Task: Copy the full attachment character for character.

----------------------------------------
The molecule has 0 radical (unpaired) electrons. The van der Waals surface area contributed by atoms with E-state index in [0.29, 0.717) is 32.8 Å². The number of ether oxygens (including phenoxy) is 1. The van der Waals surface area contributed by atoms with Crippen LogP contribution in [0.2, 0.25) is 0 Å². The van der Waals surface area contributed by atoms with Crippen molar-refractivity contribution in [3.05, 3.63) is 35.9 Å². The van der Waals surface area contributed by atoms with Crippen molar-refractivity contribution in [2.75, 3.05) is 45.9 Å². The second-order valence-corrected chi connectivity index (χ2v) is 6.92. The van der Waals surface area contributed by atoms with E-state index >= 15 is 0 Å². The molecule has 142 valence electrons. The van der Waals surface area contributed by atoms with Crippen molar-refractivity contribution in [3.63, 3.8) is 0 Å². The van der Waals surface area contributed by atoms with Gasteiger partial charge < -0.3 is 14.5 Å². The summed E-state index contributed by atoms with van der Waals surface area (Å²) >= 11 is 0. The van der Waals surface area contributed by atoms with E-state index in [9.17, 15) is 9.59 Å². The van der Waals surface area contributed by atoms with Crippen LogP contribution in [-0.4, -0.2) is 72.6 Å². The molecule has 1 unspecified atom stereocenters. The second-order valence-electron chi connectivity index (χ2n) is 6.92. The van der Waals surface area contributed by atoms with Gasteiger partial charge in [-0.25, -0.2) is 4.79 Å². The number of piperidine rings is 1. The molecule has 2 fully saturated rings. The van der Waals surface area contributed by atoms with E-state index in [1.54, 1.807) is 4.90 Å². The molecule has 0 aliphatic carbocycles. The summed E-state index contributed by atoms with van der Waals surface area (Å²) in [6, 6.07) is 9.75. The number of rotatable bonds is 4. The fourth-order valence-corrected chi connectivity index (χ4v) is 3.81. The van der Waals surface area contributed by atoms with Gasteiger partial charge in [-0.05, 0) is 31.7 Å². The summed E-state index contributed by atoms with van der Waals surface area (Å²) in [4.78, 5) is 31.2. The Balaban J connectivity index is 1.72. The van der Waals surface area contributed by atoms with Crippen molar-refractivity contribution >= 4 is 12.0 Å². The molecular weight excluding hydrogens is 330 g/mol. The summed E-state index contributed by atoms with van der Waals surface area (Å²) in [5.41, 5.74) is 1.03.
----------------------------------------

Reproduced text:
The molecule has 0 radical (unpaired) electrons. The van der Waals surface area contributed by atoms with E-state index in [0.29, 0.717) is 32.8 Å². The number of ether oxygens (including phenoxy) is 1. The van der Waals surface area contributed by atoms with Crippen LogP contribution in [0.2, 0.25) is 0 Å². The van der Waals surface area contributed by atoms with Crippen molar-refractivity contribution in [3.05, 3.63) is 35.9 Å². The van der Waals surface area contributed by atoms with Crippen molar-refractivity contribution in [2.75, 3.05) is 45.9 Å². The second-order valence-corrected chi connectivity index (χ2v) is 6.92. The van der Waals surface area contributed by atoms with E-state index >= 15 is 0 Å². The molecule has 142 valence electrons. The van der Waals surface area contributed by atoms with Crippen molar-refractivity contribution in [3.63, 3.8) is 0 Å². The van der Waals surface area contributed by atoms with Gasteiger partial charge < -0.3 is 14.5 Å². The summed E-state index contributed by atoms with van der Waals surface area (Å²) >= 11 is 0. The van der Waals surface area contributed by atoms with E-state index in [9.17, 15) is 9.59 Å². The van der Waals surface area contributed by atoms with Crippen LogP contribution in [-0.4, -0.2) is 72.6 Å². The molecule has 1 unspecified atom stereocenters. The second-order valence-electron chi connectivity index (χ2n) is 6.92. The van der Waals surface area contributed by atoms with Gasteiger partial charge in [-0.25, -0.2) is 4.79 Å². The number of piperidine rings is 1. The molecule has 2 fully saturated rings. The van der Waals surface area contributed by atoms with E-state index in [1.54, 1.807) is 4.90 Å². The molecule has 0 aliphatic carbocycles. The summed E-state index contributed by atoms with van der Waals surface area (Å²) in [6, 6.07) is 9.75. The number of rotatable bonds is 4. The fourth-order valence-corrected chi connectivity index (χ4v) is 3.81. The van der Waals surface area contributed by atoms with Gasteiger partial charge in [-0.05, 0) is 31.7 Å². The summed E-state index contributed by atoms with van der Waals surface area (Å²) in [4.78, 5) is 31.2. The Balaban J connectivity index is 1.72. The van der Waals surface area contributed by atoms with Crippen molar-refractivity contribution >= 4 is 12.0 Å². The molecular weight excluding hydrogens is 330 g/mol. The summed E-state index contributed by atoms with van der Waals surface area (Å²) in [5.41, 5.74) is 1.03.